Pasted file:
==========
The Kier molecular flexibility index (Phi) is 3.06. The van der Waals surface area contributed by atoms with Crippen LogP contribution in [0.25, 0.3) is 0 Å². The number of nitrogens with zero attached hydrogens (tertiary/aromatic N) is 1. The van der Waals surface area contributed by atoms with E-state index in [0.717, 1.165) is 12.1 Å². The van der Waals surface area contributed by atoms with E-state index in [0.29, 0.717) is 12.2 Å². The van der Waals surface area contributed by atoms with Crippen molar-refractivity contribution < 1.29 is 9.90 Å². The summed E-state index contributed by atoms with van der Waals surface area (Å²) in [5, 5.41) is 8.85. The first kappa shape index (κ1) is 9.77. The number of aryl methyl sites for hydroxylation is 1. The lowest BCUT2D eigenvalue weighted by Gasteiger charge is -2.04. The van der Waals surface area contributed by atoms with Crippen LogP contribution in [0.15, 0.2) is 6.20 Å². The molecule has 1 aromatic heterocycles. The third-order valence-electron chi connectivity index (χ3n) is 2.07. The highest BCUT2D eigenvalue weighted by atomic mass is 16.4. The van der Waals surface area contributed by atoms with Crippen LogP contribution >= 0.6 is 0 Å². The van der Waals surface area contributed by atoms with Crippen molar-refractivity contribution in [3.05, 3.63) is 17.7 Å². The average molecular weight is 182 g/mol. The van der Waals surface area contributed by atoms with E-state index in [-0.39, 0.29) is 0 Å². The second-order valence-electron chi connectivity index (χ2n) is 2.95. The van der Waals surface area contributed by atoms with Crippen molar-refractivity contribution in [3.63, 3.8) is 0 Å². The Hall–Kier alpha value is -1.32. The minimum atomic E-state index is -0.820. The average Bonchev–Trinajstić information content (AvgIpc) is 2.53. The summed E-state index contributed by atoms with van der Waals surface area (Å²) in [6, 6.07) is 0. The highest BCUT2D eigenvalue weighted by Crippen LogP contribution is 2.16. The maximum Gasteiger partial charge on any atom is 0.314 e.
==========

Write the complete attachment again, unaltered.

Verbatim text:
The Kier molecular flexibility index (Phi) is 3.06. The van der Waals surface area contributed by atoms with Crippen LogP contribution in [0.25, 0.3) is 0 Å². The number of nitrogens with zero attached hydrogens (tertiary/aromatic N) is 1. The van der Waals surface area contributed by atoms with E-state index in [0.717, 1.165) is 12.1 Å². The van der Waals surface area contributed by atoms with E-state index in [0.29, 0.717) is 12.2 Å². The van der Waals surface area contributed by atoms with Crippen molar-refractivity contribution < 1.29 is 9.90 Å². The summed E-state index contributed by atoms with van der Waals surface area (Å²) in [5, 5.41) is 8.85. The first kappa shape index (κ1) is 9.77. The number of aryl methyl sites for hydroxylation is 1. The lowest BCUT2D eigenvalue weighted by Gasteiger charge is -2.04. The van der Waals surface area contributed by atoms with Crippen LogP contribution in [0.15, 0.2) is 6.20 Å². The molecule has 1 aromatic heterocycles. The third-order valence-electron chi connectivity index (χ3n) is 2.07. The highest BCUT2D eigenvalue weighted by atomic mass is 16.4. The van der Waals surface area contributed by atoms with Crippen LogP contribution >= 0.6 is 0 Å². The van der Waals surface area contributed by atoms with Crippen molar-refractivity contribution in [3.05, 3.63) is 17.7 Å². The average molecular weight is 182 g/mol. The van der Waals surface area contributed by atoms with E-state index in [-0.39, 0.29) is 0 Å². The second-order valence-electron chi connectivity index (χ2n) is 2.95. The van der Waals surface area contributed by atoms with Crippen molar-refractivity contribution in [3.63, 3.8) is 0 Å². The Hall–Kier alpha value is -1.32. The minimum atomic E-state index is -0.820. The average Bonchev–Trinajstić information content (AvgIpc) is 2.53. The summed E-state index contributed by atoms with van der Waals surface area (Å²) in [6, 6.07) is 0. The highest BCUT2D eigenvalue weighted by Crippen LogP contribution is 2.16. The maximum Gasteiger partial charge on any atom is 0.314 e.